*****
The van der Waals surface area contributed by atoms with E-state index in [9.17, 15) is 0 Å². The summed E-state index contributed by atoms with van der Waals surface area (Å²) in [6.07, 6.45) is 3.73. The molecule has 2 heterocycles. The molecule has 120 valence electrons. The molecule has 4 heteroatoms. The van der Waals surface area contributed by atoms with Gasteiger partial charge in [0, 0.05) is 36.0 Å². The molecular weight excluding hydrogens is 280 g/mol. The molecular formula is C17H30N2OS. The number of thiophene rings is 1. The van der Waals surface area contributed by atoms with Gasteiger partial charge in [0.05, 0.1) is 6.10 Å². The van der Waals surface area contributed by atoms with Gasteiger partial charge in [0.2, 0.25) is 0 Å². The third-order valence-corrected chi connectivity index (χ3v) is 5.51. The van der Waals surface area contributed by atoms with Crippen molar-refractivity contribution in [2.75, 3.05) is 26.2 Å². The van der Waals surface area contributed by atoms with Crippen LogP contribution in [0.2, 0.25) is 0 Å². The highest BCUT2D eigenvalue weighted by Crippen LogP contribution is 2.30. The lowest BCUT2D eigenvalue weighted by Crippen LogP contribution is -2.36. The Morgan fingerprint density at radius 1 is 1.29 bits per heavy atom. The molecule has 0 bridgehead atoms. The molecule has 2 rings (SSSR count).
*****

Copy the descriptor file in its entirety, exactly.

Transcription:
The van der Waals surface area contributed by atoms with E-state index in [9.17, 15) is 0 Å². The summed E-state index contributed by atoms with van der Waals surface area (Å²) in [6.07, 6.45) is 3.73. The molecule has 2 heterocycles. The molecule has 120 valence electrons. The molecule has 4 heteroatoms. The van der Waals surface area contributed by atoms with Gasteiger partial charge in [0, 0.05) is 36.0 Å². The molecular weight excluding hydrogens is 280 g/mol. The molecular formula is C17H30N2OS. The number of thiophene rings is 1. The van der Waals surface area contributed by atoms with Gasteiger partial charge in [0.05, 0.1) is 6.10 Å². The van der Waals surface area contributed by atoms with Gasteiger partial charge in [0.2, 0.25) is 0 Å². The third-order valence-corrected chi connectivity index (χ3v) is 5.51. The van der Waals surface area contributed by atoms with Crippen molar-refractivity contribution in [2.75, 3.05) is 26.2 Å². The van der Waals surface area contributed by atoms with Crippen LogP contribution in [0.2, 0.25) is 0 Å². The highest BCUT2D eigenvalue weighted by Crippen LogP contribution is 2.30. The lowest BCUT2D eigenvalue weighted by Crippen LogP contribution is -2.36. The Morgan fingerprint density at radius 1 is 1.29 bits per heavy atom. The molecule has 0 bridgehead atoms. The molecule has 2 rings (SSSR count).